The Maltonian Web


Keith Williams

Memories of camping trips in the 1970s and 1980s

I asked Keith for a few recollections of the camping trips and watersports trips that he instigated, when I was writing the History of Malton School. He was good enough to reply:

The first camping trips started when John Gresswell let me have enough money to buy Black's Good Companion tents, sleeping bags and cooking kit including Primus stoves sufficient to take 12 kids and 2 staff camping. Transport in the early days was my car and whoever else we could persuade to take us across, and a trailer made by Pete Eggleston and some of the lads in metalwork (not allowed to use home - made gear now!)

Early cooking was very experimental, including the use of dehydrated food - not popular, as Robbo [I assume Alan Robinson] will testify. I think that's when the "reward" trip to the chip shop was probably inaugurated. I recall on one of the trips Baz [Barry Miller] accompanied, some lads complained that their bacon was either raw or burned black; we hadn't told them that you had to separate the slices from each other before frying...

Our itinerary would include high or low level walks depending on weather, swimming in tarns or lake (until a requirement for Lifesaving in natural waters certificates came along, when we quietly said "b...ocks" and started going to the nearest swimming baths so that the kids had at least one wash during the week). If the weather was really dire we might have a trip to eg. Windscale or the Ravenglass railway to cheer up the troops.

Once Baz arrived we started to do rock climbing on various easy crags, or abseiling at Hodge Close quarry - always very popular.

 Langdale was a favourite destination for many years until it got too popular with noisy college groups, whereupon we moved to Park Foot at Pooley Bridge, where our trip seemed to coincide with an annual convention of approved schools; but they were mostly either escaping or under arrest, and no bother to us.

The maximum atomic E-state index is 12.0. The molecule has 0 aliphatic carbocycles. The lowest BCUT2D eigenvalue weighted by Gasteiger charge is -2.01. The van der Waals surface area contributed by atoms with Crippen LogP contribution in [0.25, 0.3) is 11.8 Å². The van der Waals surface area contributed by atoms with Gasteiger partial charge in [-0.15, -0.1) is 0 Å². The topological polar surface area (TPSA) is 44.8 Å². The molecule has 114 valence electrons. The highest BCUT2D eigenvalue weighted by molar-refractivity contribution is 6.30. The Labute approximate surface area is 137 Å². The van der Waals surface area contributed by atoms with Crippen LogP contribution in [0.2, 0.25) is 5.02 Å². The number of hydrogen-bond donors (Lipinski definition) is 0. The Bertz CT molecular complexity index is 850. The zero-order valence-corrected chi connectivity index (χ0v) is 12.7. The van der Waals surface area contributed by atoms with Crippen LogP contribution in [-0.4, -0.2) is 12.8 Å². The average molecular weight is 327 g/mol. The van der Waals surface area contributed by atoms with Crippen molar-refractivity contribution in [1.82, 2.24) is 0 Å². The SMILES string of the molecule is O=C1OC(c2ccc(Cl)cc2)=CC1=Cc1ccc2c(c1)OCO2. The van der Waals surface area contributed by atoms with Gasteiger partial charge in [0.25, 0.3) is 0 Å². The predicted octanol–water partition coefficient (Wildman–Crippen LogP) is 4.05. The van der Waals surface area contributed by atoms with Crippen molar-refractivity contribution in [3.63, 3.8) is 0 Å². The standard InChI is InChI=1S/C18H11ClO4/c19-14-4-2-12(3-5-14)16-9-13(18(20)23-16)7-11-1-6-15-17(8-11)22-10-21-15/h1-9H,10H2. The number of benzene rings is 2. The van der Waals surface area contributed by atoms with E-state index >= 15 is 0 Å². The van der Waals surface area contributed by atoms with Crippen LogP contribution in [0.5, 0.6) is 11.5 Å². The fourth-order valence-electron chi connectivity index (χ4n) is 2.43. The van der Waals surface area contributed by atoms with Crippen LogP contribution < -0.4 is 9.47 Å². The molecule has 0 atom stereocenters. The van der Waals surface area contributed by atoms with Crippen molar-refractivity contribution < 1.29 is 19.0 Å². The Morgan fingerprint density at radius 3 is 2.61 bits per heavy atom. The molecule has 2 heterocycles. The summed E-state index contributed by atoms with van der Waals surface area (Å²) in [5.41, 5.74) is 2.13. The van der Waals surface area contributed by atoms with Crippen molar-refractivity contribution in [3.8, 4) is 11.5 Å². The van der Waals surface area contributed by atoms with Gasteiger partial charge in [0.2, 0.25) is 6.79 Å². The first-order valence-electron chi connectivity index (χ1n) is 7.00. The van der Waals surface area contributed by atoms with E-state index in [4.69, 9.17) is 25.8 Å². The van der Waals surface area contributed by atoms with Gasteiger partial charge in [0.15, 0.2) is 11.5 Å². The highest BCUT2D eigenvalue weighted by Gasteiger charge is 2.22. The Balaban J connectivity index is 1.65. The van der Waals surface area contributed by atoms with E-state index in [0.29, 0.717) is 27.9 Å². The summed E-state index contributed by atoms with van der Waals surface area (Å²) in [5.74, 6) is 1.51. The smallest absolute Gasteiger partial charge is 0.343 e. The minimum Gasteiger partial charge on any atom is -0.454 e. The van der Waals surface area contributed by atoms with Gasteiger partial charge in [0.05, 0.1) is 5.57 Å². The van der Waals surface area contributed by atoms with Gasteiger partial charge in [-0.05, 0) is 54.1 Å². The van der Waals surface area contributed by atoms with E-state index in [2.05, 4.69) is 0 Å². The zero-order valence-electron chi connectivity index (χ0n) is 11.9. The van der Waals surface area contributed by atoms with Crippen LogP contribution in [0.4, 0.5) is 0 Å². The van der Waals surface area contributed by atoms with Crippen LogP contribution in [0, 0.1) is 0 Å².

Watersports trips were initially to a permanent campsite right by a beach on the Mediterranean, not far from a little fishing village called Grau d'Agde. Getting there involved a 24hr bus trip down the Autoroute du Soleil, which fortunately usually lived up to its name, and also involved about 8 million French families with similar ideas of heading south for some sun. Itineraries included Topper dinghy sailing, which the kids picked up very quickly; catamaran and longboat sailing, windsurfing, canoeing and lots of swimming and snorkelling, plus daft beach games and visits to the watersports theme park at Agde. Funny how the 2 francs a litre red wine tasted fine at a beach barbeque, but like vinegar by the time it got to Yorkshire!

Later trips included 3 or 4 days canoeing down the Ardeche gorge before the beach part; very scenic and great fun, but strenuous when the wind was blowing hard up the river.